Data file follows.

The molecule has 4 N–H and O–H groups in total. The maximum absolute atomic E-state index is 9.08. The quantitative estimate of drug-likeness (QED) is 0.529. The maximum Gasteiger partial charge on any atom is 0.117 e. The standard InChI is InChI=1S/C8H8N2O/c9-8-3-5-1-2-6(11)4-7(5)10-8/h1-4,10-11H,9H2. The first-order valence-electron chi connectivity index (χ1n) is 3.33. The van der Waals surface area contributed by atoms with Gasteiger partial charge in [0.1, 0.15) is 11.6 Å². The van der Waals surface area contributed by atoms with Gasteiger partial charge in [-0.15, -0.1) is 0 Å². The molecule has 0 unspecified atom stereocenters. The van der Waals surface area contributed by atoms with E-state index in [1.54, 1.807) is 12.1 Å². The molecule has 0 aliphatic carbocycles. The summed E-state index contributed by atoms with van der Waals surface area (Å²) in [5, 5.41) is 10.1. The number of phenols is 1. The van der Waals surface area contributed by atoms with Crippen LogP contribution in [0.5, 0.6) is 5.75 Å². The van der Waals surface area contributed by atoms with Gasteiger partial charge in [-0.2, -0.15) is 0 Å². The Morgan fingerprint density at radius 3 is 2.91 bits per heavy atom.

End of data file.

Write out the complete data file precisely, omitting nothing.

The molecule has 4 N–H and O–H groups in total. The maximum absolute atomic E-state index is 9.08. The quantitative estimate of drug-likeness (QED) is 0.529. The maximum Gasteiger partial charge on any atom is 0.117 e. The standard InChI is InChI=1S/C8H8N2O/c9-8-3-5-1-2-6(11)4-7(5)10-8/h1-4,10-11H,9H2. The first-order valence-electron chi connectivity index (χ1n) is 3.33. The van der Waals surface area contributed by atoms with Gasteiger partial charge in [0.1, 0.15) is 11.6 Å². The van der Waals surface area contributed by atoms with Gasteiger partial charge in [-0.15, -0.1) is 0 Å². The molecule has 0 unspecified atom stereocenters. The van der Waals surface area contributed by atoms with E-state index in [1.54, 1.807) is 12.1 Å². The molecule has 0 aliphatic carbocycles. The summed E-state index contributed by atoms with van der Waals surface area (Å²) in [5, 5.41) is 10.1. The number of phenols is 1. The van der Waals surface area contributed by atoms with Crippen LogP contribution in [0.5, 0.6) is 5.75 Å². The van der Waals surface area contributed by atoms with Gasteiger partial charge in [-0.2, -0.15) is 0 Å². The Morgan fingerprint density at radius 3 is 2.91 bits per heavy atom.